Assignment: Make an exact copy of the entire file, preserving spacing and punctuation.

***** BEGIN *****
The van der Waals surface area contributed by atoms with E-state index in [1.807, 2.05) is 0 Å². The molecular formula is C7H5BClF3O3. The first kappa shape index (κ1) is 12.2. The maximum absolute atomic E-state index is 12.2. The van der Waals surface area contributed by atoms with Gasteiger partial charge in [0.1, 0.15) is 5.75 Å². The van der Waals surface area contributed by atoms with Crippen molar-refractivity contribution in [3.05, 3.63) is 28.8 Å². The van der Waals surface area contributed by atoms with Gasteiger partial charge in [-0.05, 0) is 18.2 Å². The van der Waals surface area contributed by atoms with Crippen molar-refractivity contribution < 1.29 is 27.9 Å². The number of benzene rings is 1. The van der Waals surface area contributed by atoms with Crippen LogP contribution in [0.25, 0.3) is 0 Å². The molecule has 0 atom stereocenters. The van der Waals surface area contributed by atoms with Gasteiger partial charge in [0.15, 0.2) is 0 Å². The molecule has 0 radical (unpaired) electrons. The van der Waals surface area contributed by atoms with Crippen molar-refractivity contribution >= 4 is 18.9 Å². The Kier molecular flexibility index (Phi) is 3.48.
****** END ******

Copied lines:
The van der Waals surface area contributed by atoms with E-state index in [1.807, 2.05) is 0 Å². The molecular formula is C7H5BClF3O3. The first kappa shape index (κ1) is 12.2. The maximum absolute atomic E-state index is 12.2. The van der Waals surface area contributed by atoms with Gasteiger partial charge in [0.1, 0.15) is 5.75 Å². The van der Waals surface area contributed by atoms with Crippen molar-refractivity contribution in [3.05, 3.63) is 28.8 Å². The van der Waals surface area contributed by atoms with Gasteiger partial charge in [-0.05, 0) is 18.2 Å². The van der Waals surface area contributed by atoms with Crippen molar-refractivity contribution < 1.29 is 27.9 Å². The number of benzene rings is 1. The van der Waals surface area contributed by atoms with Crippen LogP contribution in [0.25, 0.3) is 0 Å². The molecule has 0 atom stereocenters. The van der Waals surface area contributed by atoms with Gasteiger partial charge in [0.15, 0.2) is 0 Å². The molecule has 0 radical (unpaired) electrons. The van der Waals surface area contributed by atoms with Crippen molar-refractivity contribution >= 4 is 18.9 Å². The Kier molecular flexibility index (Phi) is 3.48.